Paradise-Venter, a genetic genealogist that uncovered the “killer state of the Golden State,” also began to engage in active affairs, enlisting the help of a small team of volunteers. Now she works 12-15 hours a day and six days a week, trying to track down a serial rapist who is still committing his crimes. In addition, her group works out 25-30 old unsolved cases. And she is still working closely with the detectives from Sacramento County, with whom she worked on the case of the "killer state of the Golden State." Paradise-Venter says that most of her turn consists of people who came on the recommendation of the FBI.
And the feds really don't want to leave her alone. That year, the FBI organized the Rye-Venter flight to Houston, Texas, to give a seven-hour presentation on genetic genealogy for hundreds of people — federal agents, local police, and even one Texas ranger in a characteristic cowboy hat. “This topic really attracts people's attention,” she says. And although experts on the history of families, as she is, can lead in this nascent field, she believes that it makes sense to train and issue certificates to people from law enforcement agencies, instead of attracting people for whom this is a hobby. She believes that as a result, each major law enforcement agency will have its own specialists of this kind. "I think this is the area of detective activity, not genealogist," says Ray-Venter.
As an example, she cites the September arrest of a man who was considered a rapist from northern California, another recidivist who had terrorized victims in six districts of California for 15 years from 1991. Detectives from the county prosecutor's office, who studied at Paradise-Venter, downloaded the suspect's genetic profile and built the family trees themselves. According to the prosecutor’s office, they went to the person they arrested, Roy Charles Waller, in just 10 days.
But genetic genealogy alone is not enough to arrest. Investigators need confirmatory DNA testing, they must take genetic material from a suspect, which can usually be removed from the trash, and compare it with DNA found at the crime scene. But lawyers are worried that the widespread use of long-range family search will result in a lot of innocent people following genetic surveillance.
GEDMatch, which already contains 1.2 million profiles from people who have analyzed their DNA in services such as 23andMe and Ancestry, can already be used to search for about 60% of all Americans of European descent, regardless of whether they did testing or not. These figures gave two recent analyzes conducted by genetic researchers, who believe that such bases will grow so much over the next few years that it will be possible to find any person on the basis of their DNA, even if they did not place it voluntarily in the public domain.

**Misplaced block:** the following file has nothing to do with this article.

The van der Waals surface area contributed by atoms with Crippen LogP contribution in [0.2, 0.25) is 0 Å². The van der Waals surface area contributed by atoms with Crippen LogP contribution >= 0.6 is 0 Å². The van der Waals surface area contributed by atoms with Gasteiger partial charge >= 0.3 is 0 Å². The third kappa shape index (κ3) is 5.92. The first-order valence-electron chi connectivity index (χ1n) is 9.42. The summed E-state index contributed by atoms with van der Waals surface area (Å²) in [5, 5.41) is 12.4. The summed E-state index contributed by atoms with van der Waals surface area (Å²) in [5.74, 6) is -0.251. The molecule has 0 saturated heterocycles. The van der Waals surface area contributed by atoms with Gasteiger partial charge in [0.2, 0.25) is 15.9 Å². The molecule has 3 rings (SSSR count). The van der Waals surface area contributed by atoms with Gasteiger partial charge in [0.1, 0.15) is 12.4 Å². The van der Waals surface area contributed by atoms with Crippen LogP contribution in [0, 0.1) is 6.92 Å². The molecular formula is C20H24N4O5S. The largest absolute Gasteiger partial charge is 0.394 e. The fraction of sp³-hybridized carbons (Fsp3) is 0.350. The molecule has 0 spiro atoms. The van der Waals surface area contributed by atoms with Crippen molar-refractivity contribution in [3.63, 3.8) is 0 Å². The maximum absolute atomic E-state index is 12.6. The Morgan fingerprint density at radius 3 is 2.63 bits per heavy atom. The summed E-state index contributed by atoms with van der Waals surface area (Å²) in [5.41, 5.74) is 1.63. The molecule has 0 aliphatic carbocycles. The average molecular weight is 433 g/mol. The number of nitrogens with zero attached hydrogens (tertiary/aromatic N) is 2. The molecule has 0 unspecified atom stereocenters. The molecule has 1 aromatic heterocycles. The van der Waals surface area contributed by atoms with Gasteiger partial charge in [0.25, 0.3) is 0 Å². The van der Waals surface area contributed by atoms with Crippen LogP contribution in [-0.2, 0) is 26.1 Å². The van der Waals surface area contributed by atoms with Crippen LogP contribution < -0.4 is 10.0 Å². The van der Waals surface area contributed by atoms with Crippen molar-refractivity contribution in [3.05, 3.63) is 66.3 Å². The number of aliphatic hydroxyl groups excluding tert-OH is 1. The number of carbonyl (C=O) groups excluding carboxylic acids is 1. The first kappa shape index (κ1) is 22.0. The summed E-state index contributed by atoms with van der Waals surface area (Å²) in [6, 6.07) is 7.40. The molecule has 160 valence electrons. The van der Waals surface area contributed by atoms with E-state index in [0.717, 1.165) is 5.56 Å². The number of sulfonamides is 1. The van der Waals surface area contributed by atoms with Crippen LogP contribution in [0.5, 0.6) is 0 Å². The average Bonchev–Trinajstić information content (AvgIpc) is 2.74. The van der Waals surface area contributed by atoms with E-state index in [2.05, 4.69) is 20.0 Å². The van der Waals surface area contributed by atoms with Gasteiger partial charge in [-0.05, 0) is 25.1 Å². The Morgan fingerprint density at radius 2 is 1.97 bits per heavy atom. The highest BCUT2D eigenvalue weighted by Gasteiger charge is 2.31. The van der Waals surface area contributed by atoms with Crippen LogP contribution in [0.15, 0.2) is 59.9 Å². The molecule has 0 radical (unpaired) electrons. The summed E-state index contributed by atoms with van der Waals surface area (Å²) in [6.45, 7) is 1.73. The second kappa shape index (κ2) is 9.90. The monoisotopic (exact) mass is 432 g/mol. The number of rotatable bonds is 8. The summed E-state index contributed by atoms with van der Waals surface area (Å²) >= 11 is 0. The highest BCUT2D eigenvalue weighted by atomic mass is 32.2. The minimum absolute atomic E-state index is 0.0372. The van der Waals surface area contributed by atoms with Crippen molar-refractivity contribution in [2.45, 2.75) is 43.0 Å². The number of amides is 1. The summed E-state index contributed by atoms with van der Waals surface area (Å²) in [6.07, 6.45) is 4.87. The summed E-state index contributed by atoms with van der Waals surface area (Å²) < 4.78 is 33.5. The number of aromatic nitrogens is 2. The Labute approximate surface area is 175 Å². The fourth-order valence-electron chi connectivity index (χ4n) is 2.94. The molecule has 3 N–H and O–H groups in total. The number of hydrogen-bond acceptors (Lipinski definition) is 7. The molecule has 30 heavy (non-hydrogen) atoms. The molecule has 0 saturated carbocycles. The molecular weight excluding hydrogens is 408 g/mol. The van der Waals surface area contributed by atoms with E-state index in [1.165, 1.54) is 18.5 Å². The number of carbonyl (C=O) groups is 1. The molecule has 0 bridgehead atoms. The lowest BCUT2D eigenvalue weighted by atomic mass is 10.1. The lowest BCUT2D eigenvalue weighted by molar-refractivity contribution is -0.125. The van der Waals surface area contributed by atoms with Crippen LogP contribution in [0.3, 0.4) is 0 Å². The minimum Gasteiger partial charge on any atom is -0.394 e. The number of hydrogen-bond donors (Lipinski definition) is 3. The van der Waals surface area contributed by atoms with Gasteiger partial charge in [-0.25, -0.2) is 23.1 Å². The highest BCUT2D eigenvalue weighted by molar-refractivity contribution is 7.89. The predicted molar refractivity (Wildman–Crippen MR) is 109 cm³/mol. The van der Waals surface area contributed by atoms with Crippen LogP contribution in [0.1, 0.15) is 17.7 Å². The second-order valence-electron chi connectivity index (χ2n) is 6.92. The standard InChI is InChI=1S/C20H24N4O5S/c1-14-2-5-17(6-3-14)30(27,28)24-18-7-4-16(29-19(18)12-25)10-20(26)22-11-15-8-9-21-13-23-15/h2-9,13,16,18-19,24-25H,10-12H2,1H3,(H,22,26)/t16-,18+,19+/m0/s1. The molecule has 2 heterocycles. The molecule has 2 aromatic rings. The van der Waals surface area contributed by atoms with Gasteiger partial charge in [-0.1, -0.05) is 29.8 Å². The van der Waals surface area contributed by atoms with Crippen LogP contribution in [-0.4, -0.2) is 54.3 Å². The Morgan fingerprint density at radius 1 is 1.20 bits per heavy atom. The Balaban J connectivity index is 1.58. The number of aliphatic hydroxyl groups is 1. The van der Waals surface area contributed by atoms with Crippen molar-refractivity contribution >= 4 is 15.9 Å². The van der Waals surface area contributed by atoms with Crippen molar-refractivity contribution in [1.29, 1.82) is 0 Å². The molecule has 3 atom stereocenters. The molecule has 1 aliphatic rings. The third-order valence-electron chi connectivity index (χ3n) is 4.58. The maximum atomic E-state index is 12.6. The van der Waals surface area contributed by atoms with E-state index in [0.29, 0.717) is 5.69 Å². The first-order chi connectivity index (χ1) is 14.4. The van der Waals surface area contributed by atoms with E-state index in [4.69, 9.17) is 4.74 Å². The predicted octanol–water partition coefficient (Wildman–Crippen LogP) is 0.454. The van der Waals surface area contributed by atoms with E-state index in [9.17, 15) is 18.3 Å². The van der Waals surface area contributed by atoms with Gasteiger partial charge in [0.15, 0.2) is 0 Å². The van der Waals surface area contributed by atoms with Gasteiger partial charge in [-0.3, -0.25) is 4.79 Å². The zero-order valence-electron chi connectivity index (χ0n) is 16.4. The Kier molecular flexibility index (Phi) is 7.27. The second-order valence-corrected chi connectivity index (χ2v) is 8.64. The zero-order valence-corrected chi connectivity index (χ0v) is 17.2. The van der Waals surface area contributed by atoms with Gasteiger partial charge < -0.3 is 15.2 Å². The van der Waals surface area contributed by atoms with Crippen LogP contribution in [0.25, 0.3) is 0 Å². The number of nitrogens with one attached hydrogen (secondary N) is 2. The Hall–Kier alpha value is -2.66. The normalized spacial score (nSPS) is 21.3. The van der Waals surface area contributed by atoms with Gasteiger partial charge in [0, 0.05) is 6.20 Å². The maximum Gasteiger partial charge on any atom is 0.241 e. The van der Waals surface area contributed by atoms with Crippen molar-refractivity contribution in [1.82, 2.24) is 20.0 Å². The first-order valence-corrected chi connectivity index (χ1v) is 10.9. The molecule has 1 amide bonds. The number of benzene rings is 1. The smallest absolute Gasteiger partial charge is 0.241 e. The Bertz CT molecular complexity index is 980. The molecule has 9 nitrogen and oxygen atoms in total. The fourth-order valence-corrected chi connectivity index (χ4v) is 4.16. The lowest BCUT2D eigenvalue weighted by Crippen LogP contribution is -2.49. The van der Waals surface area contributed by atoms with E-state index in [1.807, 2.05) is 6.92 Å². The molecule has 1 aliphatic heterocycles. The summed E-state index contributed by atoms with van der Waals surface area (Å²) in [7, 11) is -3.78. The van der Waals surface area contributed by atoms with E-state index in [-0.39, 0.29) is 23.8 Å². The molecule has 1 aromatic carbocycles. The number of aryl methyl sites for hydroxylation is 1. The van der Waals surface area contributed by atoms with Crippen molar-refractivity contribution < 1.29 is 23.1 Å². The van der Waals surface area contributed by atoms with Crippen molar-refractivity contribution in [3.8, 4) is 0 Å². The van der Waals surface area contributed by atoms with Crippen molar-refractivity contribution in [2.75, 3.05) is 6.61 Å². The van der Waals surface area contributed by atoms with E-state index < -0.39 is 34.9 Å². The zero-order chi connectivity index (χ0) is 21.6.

“You cannot delete the profile of your second cousin, whose existence you do not even suspect,” says Erin Murphy, law professor at New York University Law School, an expert on searching for family DNA. If someone falls into the trap of long-range family search, she says, they will have little chance of legal protection. “This search clearly demonstrates that the legal privacy protection we have, based on the 4th amendment , is not enough to work with the methods that the police have in 2018”.
There is still insufficient data on public opinion on whether the police can access non-criminal genetic databases in their work. Primary surveys indicate that most Americans actively support such searches, if this is related to the capture of people committing crimes with the use of violence. If we are not talking about the use of violence, then support drops from 80 to 40%.
And while genetic genealogy remains an expensive way, it is unlikely to be used to catch thieves or drug dealers. But this, too, seems to be changing. The more people send their saliva for DNA analysis and upload the results to GEDMatch, the more often there is a match. The 80-year-old Curtis Rogers, one of the creators of the website, says that since the change of the rules of work in May, the site has grown by 200,000 profiles. And the search capabilities have just become more extensive. Last week, a team of computer scientists Rogers, consisting of retired computer scientists, rolled up an update that would allow people to find even more matches with even more distant relatives. They also added a tool called “revolutionary” by him - he lets the cops decide is a small piece of DNA a real match, or just noise. Since volunteers mostly work on the site, it took them two years. But now Rogers says that you can begin to think about how to turn their hobby, a Wikipedia-like site for Web 1.0, into something more professional — for example, add backups and increase security. “We want to make sure that this project will live long,” he says.